The park was busy with the Saturday Fun Run so we walked over to the Castle Yard which hosts the Design Centre and several craft studios. One display in the Design Centre Gallery called ‘Lustre’ was of jewellery produced by students based on the Faberge egg concept. They explored this theme and produce their own works encased in the egg. I also looked at some copper plate etchings as this is something I have planned to do at some point.
We looked in at some of the studios and found some ceramics we liked. After a coffee in the restaurant upstairs it was time to leave the tourists gathering outside the castle and return to the hotel for a cocktail (non-drivers only) and to digest the Irish Times before beginning our drive northeast to Carlow.
This is another town I had visited many years ago while working but I could remember little about it. Just as we were getting out of the car I met an elderly gentleman walking up the hill who paused just to take a breath. He told me that he was 88 and knew everything that there was to know about Carlow. He was keen to tell me that the river used to be bigger and have ‘really big’ boats on it. Now rowing seems to be the main waterborne activity. We walked over to the ruined castle
and then along the river path to the Millennium Bridge. Swans and a rook were keen to befriend us in case we had any food for them.
In the park ‘Bridging’ an installation containing works by teenagers on a 14-week project exploring life as a teenager in Carlow was on display.
This is one of the panels.
Carlow does have an art institute and walking back to the car, we passed some street art entitled ‘Wall R Us: is it a wall or is it us?’.
Having dropped our friends off at the airport we continued on the motorway to the border. Just north of Dublin we noted that we had driven 700 miles on this trip so far. There were still tractors on the motorway and the six-lane road it becomes across the border. Summer seemed to be ending as we made our way to North Antrim in rain. Fortunately this did not last and the sun and blue skies returned for the remainder of our trip.
Before leaving to complete the Ring of Kerry we had another walk around Kenmare. the shortcut into town from our hotel is along a very short stretch of the Kerry Way a 200km long distance walk. Cromwell’s Bridge is a little further downstream from the current bridge over the Finnish River. Oliver Cromwell never visited the town although he gifted the whole area to the scientist Sir Thomas Petty in part payment for his mapping of Ireland. The name is thought to be a corruption of an Irish word. It was a single-arch rubble-stone stilted bridge built about 1700. The parapets were removed around 1900 and visitors are advised not to attempt to cross it as it is probably unsafe.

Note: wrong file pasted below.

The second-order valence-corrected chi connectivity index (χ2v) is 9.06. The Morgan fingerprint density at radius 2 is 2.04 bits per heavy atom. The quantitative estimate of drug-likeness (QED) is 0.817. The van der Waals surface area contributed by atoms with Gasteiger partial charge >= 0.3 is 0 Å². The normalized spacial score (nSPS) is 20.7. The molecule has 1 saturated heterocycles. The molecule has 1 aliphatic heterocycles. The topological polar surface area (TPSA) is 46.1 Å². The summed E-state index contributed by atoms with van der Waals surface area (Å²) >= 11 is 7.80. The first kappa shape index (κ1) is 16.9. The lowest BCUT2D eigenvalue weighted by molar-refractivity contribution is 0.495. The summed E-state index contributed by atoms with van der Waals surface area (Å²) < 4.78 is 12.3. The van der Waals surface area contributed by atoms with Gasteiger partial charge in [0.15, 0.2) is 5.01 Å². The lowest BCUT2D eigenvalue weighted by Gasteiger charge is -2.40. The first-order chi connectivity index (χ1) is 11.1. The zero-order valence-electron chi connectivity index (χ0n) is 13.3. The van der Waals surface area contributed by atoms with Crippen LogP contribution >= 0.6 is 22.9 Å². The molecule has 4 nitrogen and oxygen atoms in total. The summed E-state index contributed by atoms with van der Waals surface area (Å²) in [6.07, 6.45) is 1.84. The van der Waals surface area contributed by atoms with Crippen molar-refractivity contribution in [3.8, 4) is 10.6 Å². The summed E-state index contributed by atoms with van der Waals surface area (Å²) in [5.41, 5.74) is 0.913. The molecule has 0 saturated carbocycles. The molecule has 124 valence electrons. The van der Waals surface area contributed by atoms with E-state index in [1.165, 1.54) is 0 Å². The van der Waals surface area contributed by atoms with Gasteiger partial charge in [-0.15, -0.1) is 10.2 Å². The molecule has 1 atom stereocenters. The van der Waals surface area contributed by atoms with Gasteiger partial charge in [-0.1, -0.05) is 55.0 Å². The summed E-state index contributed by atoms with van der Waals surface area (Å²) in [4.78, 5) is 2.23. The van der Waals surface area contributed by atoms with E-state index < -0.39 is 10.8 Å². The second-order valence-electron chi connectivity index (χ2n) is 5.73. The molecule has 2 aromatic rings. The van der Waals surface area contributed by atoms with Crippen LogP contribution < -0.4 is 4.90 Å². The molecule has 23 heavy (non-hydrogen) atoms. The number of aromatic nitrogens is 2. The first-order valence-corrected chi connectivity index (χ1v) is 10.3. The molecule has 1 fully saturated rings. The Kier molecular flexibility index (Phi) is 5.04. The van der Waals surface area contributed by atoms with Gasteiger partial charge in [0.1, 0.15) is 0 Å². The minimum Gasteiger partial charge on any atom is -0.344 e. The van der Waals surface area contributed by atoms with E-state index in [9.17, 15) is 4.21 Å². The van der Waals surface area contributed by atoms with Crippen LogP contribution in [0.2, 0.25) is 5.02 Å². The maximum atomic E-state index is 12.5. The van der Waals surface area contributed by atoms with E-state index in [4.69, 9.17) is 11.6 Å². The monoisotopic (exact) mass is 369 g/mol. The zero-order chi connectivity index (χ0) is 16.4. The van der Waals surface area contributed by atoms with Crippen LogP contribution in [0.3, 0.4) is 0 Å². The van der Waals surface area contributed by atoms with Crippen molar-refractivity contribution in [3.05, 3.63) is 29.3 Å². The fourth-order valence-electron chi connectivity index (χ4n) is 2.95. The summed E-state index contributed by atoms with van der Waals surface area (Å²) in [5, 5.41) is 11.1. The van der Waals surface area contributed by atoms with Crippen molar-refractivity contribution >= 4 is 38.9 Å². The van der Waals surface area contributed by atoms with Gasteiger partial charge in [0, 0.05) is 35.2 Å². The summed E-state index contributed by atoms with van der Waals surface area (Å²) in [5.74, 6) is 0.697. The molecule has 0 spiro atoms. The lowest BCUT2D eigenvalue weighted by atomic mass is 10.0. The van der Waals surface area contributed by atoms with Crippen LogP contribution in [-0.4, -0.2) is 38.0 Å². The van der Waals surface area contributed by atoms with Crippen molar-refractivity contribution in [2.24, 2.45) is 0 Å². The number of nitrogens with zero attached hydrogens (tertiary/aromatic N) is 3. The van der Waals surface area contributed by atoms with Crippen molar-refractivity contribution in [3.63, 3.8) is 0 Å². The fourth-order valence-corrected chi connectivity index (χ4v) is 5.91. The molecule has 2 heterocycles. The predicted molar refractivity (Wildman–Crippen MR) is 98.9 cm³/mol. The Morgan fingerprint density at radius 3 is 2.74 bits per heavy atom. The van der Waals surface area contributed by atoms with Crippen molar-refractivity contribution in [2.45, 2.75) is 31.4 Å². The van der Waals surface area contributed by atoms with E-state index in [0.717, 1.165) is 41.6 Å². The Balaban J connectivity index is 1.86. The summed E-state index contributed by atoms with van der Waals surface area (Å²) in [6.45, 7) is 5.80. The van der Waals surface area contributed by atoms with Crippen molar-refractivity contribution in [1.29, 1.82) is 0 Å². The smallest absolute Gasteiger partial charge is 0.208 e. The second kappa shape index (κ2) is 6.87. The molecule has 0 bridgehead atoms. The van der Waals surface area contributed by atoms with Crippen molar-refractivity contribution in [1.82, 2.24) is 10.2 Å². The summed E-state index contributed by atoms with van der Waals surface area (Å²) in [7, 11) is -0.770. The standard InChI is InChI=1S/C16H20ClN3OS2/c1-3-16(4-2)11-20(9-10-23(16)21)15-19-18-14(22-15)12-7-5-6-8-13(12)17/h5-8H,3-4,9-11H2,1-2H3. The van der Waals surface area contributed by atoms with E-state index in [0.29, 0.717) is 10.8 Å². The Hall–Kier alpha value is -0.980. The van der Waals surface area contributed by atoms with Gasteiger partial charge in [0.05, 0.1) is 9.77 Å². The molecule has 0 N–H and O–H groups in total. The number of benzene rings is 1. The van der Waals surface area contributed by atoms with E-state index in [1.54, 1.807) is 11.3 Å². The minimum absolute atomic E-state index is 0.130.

We purchased a couple of books in the local bookshop and after a coffee it was time to drive the last stretch of the Ring of Kerry: the portion between Kenmare and Killarney. The road first winds up to the Molls Gap, a pass named after Moll Kissane, who ran a shebeen (an unlicenced public house) in the 1820s, while the road was under construction. The summit is 262m and there are views of the Macgillycuddy’s Reeks mountains.
There is a shop here and it is a popular stop off on the route. The rocks are formed of old red sandstone. Further on, the road enters Killarney National Park and arrives at Ladies View which is said to be named after Queen Victoria’s ladies in waiting. It has views over the nearby lakes. A man was selling prints and photographs from a stall and there is also a cafe 100m further on.
The road descends into Muckross where Muckross House and estate are situated. They were given to the state in 1932 and can be visited. The National Park Visitor Centre is sited here. Available from here and other places along the road into Killarney you can have a tour on a jaunting cart which is horsedrawn. There are also trips available on the lakes and many other activities available around town. We took the road towards Mallow back in County Cork as the first stage of our journey to Kilkenny, the next destination on this trip. Like many towns in this area, Killarney has won a ‘Tidy Town’ award. Mallow is an administrative centre for the region and manufactures sugar (we did see a British Sugar tanker). It has a ruined castle which was burnt down in 1658. In the town centre, there were a number of closed shops like many towns in the UK but we had a light lunch in a cafe and continued on our journey. We reached Kilkenny around 5pm and found the hotel fairly easily. As we walked out for dinner a little later in the evening we crossed over the River Nore in the centre of the town.
On the return journey the evening lights were reflected in the water
and the castle was lit up.